Healing the (future) healers

Cate Swannell
Med J Aust
Published online: 15 September 2014

Australia’s medical students are smart, educated about mental health, and very bad at seeking help for their own problems. The Australian Medical Students’ Association is out to change that.

Medical students, it turns out, are particularly good at hiding their mental health issues. And, given they have the highest rates of mental health issues of all Australian tertiary students, that is quite a problem.

In October of 2013, mental health advocacy group beyondblue released a report ( showing that one in five medical students had reported suicidal ideation in the past 12 months, and one in two had experienced emotional exhaustion in the same time period.

Those startling numbers prompted the Australian Medical Students’ Association, led by president Jessica Dean, to make tertiary student mental health one of its top priorities for the year.

Late last month, that decision came to fruition with the launch of AMSA’s Mental Health Campaign, a two-tiered initiative including the creation of resources such as the updated Keeping your grass greener guide (, designed to “to provide practical and relevant wellbeing advice to students”.

AMSA’s education platform, AMSA Academy, has also launched a short online course called Academy of the mind, which focuses on student “wellbeing, looking after your colleagues, and the broader issue of mental health and wellbeing from a public health perspective”.

Other initiatives include Blue Week, a week-long range of activities across Australian medical schools, featuring mental health literacy and reducing the stigma attached to mental illness; Get-A-GP, a database of general practitioners across Australia who bulk-bill medical students in order to encourage students to get their own GP; the AMSA Mentor Network, a national initiative seeking to bring together all those interested in the establishment of mentorships for medical students; and AMSA Community Action Network, a database of all the community and wellbeing initiatives across all medical societies in Australia.

Ms Dean says medical students are very good at hiding their mental distress.

“Two of the biggest signs of mental health issues among students generally, are absenteeism and falling marks”, she tells the MJA.

“But in medical students, social withdrawal, particularly around exams or particularly busy times, is quite normal. And their marks are usually the last thing to fall when they’re not coping. They tend to stop sleeping, stop eating and stop looking after themselves generally before they’ll ever let their marks drop.”

The perceived stigma of a mental illness is a major issue for medical students, she says.

“According the Australian Institute of Health and Welfare, only 23% of young people are accessing mental health services, and, according to the University of Sydney, even though medical students are very well informed about mental health, only 35% of them are accessing those services”, she says. “That’s not a big difference.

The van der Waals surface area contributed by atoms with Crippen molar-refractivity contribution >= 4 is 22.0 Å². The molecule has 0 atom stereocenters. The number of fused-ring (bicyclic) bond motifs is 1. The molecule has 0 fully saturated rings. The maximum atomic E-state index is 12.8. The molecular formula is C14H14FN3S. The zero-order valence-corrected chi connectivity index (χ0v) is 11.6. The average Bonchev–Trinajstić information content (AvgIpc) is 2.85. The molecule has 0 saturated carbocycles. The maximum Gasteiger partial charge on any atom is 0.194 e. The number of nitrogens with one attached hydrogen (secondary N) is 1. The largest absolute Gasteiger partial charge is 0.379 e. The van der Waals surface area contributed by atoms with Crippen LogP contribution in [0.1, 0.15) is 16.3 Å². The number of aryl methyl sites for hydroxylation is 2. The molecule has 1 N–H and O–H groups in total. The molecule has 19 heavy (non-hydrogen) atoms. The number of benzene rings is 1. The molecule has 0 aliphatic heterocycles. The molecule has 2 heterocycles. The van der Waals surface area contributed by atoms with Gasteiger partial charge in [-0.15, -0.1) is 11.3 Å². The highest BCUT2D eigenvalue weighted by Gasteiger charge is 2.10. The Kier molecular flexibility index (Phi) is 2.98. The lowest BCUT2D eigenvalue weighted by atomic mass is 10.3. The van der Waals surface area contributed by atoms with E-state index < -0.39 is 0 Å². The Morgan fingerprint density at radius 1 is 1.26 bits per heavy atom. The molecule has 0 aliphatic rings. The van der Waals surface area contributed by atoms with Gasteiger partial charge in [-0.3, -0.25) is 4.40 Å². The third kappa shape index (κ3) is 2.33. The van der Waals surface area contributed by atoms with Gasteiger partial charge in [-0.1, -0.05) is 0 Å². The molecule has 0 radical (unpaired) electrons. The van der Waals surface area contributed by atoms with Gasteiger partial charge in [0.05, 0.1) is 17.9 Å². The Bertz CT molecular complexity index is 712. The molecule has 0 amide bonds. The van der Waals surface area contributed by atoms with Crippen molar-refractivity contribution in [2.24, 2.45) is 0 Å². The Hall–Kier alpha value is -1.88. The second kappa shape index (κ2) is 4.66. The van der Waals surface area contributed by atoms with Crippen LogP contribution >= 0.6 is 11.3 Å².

“Over 40% of medical students still see stigma about this issue within the medical community and that makes them reluctant to seek help.”

The AMSA Mentor Network could prove to be particularly helpful in identifying students who need help, Ms Dean says.

“Mentoring programs are great because mentors are very good at identifying when their mentees are not coping, but secondly, it turns out mentees are also very good at knowing when their mentors are not coping.”

Training university security staff — usually the first responders in on-campus emergencies — in mental health first aid is another initiative AMSA hopes to get off the ground.

On-campus activities such as Blue Week, are designed to “normalise” conversations about mental health issues, Ms Dean says.

“It may seem that our campaign is scattergun, and it is”, she says.

“But it seems short-sighted to think that one approach will be successful in what is a complex, multifaceted issue. We want to try and attack every single obstacle between medical students, and tertiary students generally, and mental health.

“Cultural change has to come from within, rather than from the top down, and we believe medical students are really well placed to help change the culture across tertiary communities.”

For more information about AMSA’s mental health campaign, visit the initiative’s website at You can also follow AMSA on Twitter (@yourAMSA).

Major partners with AMSA in the mental health campaign are the Australian Medical Association, beyondblue, the Royal Australian College of General Practitioners, headspace, Orygen Youth Health, the General Practice Students’ Network, the Medical Deans of Australia and New Zealand, the Young and Well Cooperative Research Centre, the Australian Defence Force and BOQ Specialist.

  • Cate Swannell



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